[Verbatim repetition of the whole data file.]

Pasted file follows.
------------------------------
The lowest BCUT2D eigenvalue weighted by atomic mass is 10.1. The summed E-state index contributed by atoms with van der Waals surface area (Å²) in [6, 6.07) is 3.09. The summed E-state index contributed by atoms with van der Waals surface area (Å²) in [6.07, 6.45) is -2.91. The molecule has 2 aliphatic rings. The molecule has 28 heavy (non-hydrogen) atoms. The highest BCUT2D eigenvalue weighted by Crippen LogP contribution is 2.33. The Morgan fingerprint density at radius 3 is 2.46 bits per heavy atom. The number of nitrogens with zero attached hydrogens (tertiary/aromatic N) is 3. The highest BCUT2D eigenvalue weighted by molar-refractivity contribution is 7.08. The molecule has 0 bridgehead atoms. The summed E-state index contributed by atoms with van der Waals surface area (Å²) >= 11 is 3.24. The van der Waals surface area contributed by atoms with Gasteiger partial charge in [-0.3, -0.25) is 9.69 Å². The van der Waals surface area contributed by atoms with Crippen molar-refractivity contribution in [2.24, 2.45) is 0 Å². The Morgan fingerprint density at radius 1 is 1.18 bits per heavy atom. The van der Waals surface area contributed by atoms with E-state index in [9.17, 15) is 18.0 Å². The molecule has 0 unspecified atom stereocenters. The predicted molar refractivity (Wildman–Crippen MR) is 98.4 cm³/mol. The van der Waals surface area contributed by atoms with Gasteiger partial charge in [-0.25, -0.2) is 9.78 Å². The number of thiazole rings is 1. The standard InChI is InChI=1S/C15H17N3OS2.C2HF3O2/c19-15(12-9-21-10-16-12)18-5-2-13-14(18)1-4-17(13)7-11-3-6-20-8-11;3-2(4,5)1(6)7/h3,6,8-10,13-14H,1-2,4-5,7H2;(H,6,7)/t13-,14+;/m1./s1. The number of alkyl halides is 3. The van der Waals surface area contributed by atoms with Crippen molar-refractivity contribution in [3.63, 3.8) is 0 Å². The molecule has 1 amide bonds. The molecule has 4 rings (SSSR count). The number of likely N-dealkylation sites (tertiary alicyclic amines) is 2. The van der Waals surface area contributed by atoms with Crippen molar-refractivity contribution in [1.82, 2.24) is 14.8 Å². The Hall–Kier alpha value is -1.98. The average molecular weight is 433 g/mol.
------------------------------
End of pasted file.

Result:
The lowest BCUT2D eigenvalue weighted by atomic mass is 10.1. The summed E-state index contributed by atoms with van der Waals surface area (Å²) in [6, 6.07) is 3.09. The summed E-state index contributed by atoms with van der Waals surface area (Å²) in [6.07, 6.45) is -2.91. The molecule has 2 aliphatic rings. The molecule has 28 heavy (non-hydrogen) atoms. The highest BCUT2D eigenvalue weighted by Crippen LogP contribution is 2.33. The Morgan fingerprint density at radius 3 is 2.46 bits per heavy atom. The number of nitrogens with zero attached hydrogens (tertiary/aromatic N) is 3. The highest BCUT2D eigenvalue weighted by molar-refractivity contribution is 7.08. The molecule has 0 bridgehead atoms. The summed E-state index contributed by atoms with van der Waals surface area (Å²) >= 11 is 3.24. The van der Waals surface area contributed by atoms with Gasteiger partial charge in [-0.3, -0.25) is 9.69 Å². The van der Waals surface area contributed by atoms with Crippen molar-refractivity contribution in [2.24, 2.45) is 0 Å². The Morgan fingerprint density at radius 1 is 1.18 bits per heavy atom. The van der Waals surface area contributed by atoms with E-state index in [9.17, 15) is 18.0 Å². The molecule has 0 unspecified atom stereocenters. The predicted molar refractivity (Wildman–Crippen MR) is 98.4 cm³/mol. The van der Waals surface area contributed by atoms with Gasteiger partial charge in [-0.25, -0.2) is 9.78 Å². The number of thiazole rings is 1. The standard InChI is InChI=1S/C15H17N3OS2.C2HF3O2/c19-15(12-9-21-10-16-12)18-5-2-13-14(18)1-4-17(13)7-11-3-6-20-8-11;3-2(4,5)1(6)7/h3,6,8-10,13-14H,1-2,4-5,7H2;(H,6,7)/t13-,14+;/m1./s1. The number of alkyl halides is 3. The van der Waals surface area contributed by atoms with Crippen molar-refractivity contribution in [3.63, 3.8) is 0 Å². The molecule has 1 amide bonds. The molecule has 4 rings (SSSR count). The number of likely N-dealkylation sites (tertiary alicyclic amines) is 2. The van der Waals surface area contributed by atoms with Crippen molar-refractivity contribution in [1.82, 2.24) is 14.8 Å². The Hall–Kier alpha value is -1.98. The average molecular weight is 433 g/mol.